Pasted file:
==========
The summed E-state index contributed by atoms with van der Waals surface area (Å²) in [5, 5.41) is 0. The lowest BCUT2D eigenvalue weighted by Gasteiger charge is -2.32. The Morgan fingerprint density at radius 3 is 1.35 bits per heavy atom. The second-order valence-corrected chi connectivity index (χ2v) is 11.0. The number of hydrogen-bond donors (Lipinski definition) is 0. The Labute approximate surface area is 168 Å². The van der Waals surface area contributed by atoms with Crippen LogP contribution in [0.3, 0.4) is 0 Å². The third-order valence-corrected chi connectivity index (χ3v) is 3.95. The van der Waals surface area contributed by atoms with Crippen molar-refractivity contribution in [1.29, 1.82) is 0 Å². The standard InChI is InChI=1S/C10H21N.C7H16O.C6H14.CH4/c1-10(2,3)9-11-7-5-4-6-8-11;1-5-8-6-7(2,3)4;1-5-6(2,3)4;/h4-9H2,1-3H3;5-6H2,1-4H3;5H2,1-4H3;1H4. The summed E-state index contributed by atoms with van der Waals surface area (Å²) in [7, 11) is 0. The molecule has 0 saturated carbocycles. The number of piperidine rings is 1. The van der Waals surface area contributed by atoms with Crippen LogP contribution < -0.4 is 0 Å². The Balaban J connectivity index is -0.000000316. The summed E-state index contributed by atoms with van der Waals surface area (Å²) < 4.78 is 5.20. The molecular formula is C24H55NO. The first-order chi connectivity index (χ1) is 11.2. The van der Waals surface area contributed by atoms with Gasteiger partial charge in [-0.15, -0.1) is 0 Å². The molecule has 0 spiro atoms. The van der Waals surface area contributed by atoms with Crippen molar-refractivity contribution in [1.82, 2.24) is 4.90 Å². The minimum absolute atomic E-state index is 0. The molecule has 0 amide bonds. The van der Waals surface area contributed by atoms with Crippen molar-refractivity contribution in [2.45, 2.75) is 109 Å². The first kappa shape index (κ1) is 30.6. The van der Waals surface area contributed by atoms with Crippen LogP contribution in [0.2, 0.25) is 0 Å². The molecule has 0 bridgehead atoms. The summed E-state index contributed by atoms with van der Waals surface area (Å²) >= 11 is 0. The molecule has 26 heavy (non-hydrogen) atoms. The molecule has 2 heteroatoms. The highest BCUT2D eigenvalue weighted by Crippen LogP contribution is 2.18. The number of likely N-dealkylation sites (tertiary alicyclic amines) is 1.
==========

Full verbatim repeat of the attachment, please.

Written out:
The summed E-state index contributed by atoms with van der Waals surface area (Å²) in [5, 5.41) is 0. The lowest BCUT2D eigenvalue weighted by Gasteiger charge is -2.32. The Morgan fingerprint density at radius 3 is 1.35 bits per heavy atom. The second-order valence-corrected chi connectivity index (χ2v) is 11.0. The number of hydrogen-bond donors (Lipinski definition) is 0. The Labute approximate surface area is 168 Å². The van der Waals surface area contributed by atoms with Crippen LogP contribution in [0.3, 0.4) is 0 Å². The third-order valence-corrected chi connectivity index (χ3v) is 3.95. The van der Waals surface area contributed by atoms with Crippen molar-refractivity contribution in [1.29, 1.82) is 0 Å². The standard InChI is InChI=1S/C10H21N.C7H16O.C6H14.CH4/c1-10(2,3)9-11-7-5-4-6-8-11;1-5-8-6-7(2,3)4;1-5-6(2,3)4;/h4-9H2,1-3H3;5-6H2,1-4H3;5H2,1-4H3;1H4. The summed E-state index contributed by atoms with van der Waals surface area (Å²) in [7, 11) is 0. The molecule has 0 saturated carbocycles. The number of piperidine rings is 1. The van der Waals surface area contributed by atoms with Crippen LogP contribution < -0.4 is 0 Å². The Balaban J connectivity index is -0.000000316. The summed E-state index contributed by atoms with van der Waals surface area (Å²) < 4.78 is 5.20. The molecular formula is C24H55NO. The first-order chi connectivity index (χ1) is 11.2. The van der Waals surface area contributed by atoms with Gasteiger partial charge in [-0.15, -0.1) is 0 Å². The molecule has 0 spiro atoms. The van der Waals surface area contributed by atoms with Crippen molar-refractivity contribution in [1.82, 2.24) is 4.90 Å². The minimum absolute atomic E-state index is 0. The molecule has 0 amide bonds. The van der Waals surface area contributed by atoms with Crippen molar-refractivity contribution in [2.45, 2.75) is 109 Å². The first kappa shape index (κ1) is 30.6. The van der Waals surface area contributed by atoms with Crippen LogP contribution in [0.2, 0.25) is 0 Å². The molecule has 0 bridgehead atoms. The summed E-state index contributed by atoms with van der Waals surface area (Å²) >= 11 is 0. The molecule has 26 heavy (non-hydrogen) atoms. The molecule has 2 heteroatoms. The highest BCUT2D eigenvalue weighted by Crippen LogP contribution is 2.18. The number of likely N-dealkylation sites (tertiary alicyclic amines) is 1.